According to Senate Majority Leader Andy Billig, D-Spokane, Washington’s tax structure ranks worst in the nation in tax fairness with lower income individuals paying nearly 18 percent of their income in taxes, while wealthy Washingtonians pay three percent.

If the Democrats really cared about tax fairness, why would they not take advantage of the state’s historically large revenue surplus and actually cut regressive taxes that affect low and middle-income people the most?

On both sides of the aisle, politicians appear to agree in principle that the tax system is unfair. The Senate proposal, like the House version released in March, includes revenue increases. However, these increases differ and focus on slowly restructuring the tax system.

One of the options to start helping in fixing the tax code is a graduated Real Estate Excise Tax which would bring in $421 million and is proposed separately from the budget in Senate Bill 5991. Currently, the Real Estate Excise Tax is at a flat 1.28 percent.

The proposed rate changes would begin at .75 percent for sales under $250,000 and end at 2.5 percent for sales over $5 million. There would be a tax reduction for sales under $250,000, no rate change for sales between $250,000 and $1 million, and the increase would be for sales between $1 million and $5 million. The house budget proposal had a similar Real Estate Excise Tax change, but rates differ.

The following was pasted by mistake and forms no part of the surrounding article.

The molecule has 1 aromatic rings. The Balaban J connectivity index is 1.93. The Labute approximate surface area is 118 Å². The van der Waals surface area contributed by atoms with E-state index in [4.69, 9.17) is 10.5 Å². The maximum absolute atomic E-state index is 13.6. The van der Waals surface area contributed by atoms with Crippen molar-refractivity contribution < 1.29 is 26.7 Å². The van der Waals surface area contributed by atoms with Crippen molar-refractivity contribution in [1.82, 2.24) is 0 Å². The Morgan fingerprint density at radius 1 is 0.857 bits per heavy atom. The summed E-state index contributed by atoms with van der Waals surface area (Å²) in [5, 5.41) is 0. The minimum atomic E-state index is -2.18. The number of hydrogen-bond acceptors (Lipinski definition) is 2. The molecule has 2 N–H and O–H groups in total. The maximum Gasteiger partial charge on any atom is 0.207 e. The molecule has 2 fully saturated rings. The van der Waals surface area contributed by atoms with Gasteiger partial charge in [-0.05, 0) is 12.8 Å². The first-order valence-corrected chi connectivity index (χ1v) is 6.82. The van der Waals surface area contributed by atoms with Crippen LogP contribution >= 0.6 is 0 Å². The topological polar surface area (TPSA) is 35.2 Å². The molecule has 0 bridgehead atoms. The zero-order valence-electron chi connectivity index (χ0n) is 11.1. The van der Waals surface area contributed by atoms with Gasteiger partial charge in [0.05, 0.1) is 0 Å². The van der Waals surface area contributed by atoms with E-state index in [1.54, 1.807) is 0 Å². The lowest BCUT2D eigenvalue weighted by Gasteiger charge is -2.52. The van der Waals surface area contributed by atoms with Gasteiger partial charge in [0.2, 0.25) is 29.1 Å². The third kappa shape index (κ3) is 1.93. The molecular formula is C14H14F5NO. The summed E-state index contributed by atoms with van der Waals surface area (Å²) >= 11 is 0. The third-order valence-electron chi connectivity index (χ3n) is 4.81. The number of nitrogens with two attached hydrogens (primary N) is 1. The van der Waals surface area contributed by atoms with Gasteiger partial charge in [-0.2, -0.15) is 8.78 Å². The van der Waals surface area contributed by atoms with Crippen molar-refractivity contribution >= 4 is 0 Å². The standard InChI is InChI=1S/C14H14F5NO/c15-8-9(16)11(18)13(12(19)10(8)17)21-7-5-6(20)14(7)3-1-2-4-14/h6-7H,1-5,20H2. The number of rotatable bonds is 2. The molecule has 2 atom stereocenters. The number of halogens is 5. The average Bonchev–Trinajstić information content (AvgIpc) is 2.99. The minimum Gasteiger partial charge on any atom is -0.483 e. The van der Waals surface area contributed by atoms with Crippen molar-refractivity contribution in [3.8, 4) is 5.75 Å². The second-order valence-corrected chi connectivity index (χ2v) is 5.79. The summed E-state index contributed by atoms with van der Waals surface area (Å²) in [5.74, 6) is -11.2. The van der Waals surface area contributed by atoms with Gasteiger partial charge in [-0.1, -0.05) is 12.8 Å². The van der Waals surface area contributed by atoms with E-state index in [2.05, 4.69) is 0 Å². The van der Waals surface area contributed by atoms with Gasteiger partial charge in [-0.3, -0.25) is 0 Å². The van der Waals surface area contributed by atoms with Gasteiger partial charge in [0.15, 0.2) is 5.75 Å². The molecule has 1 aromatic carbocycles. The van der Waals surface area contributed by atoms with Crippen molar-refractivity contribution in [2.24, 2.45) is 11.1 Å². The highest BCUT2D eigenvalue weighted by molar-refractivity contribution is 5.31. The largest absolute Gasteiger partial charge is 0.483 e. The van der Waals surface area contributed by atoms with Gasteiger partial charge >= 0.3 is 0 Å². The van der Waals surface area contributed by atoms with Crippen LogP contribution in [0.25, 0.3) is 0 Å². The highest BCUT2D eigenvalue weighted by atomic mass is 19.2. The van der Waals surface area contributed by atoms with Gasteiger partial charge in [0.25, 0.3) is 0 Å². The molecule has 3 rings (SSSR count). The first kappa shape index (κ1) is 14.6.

The state Senate passed an amended version of their operating budget, totaling $52.5 billion for the next two-years with 31 in favor and 17 opposed on Friday, April 5.

K-12 education accounts for 60 percent of the increase in spending with increases of $4.5 billion and an additional $937 million in special education funding. Other major increases include behavioral health and long-term care.

One of the most hotly debated amendments was $1.4 million of increased spending for Gov. Jay Inslee’s security detail, tied, in part, to his presidential campaign. The amendment would have transferred any funding in the protection unit’s budget.

Those campaign expenditures should be reimbursed to the state by Inslee for his security costs while traveling on the campaign trail, or he should resign while running for office — the amendment failed with 25 opposed and 22 in favor.

Now, if we could only get the parties to agree on proactively changing the inequality of the tax codes which affect low and middle-income individuals who pay more than their fair share as wealthy Washingtonians continue to follow in the governor’s privileged footsteps.

The two chambers now move to budget negotiations for crafting a final version for the governor to sign into law. The legislative session is scheduled to end on April 28.

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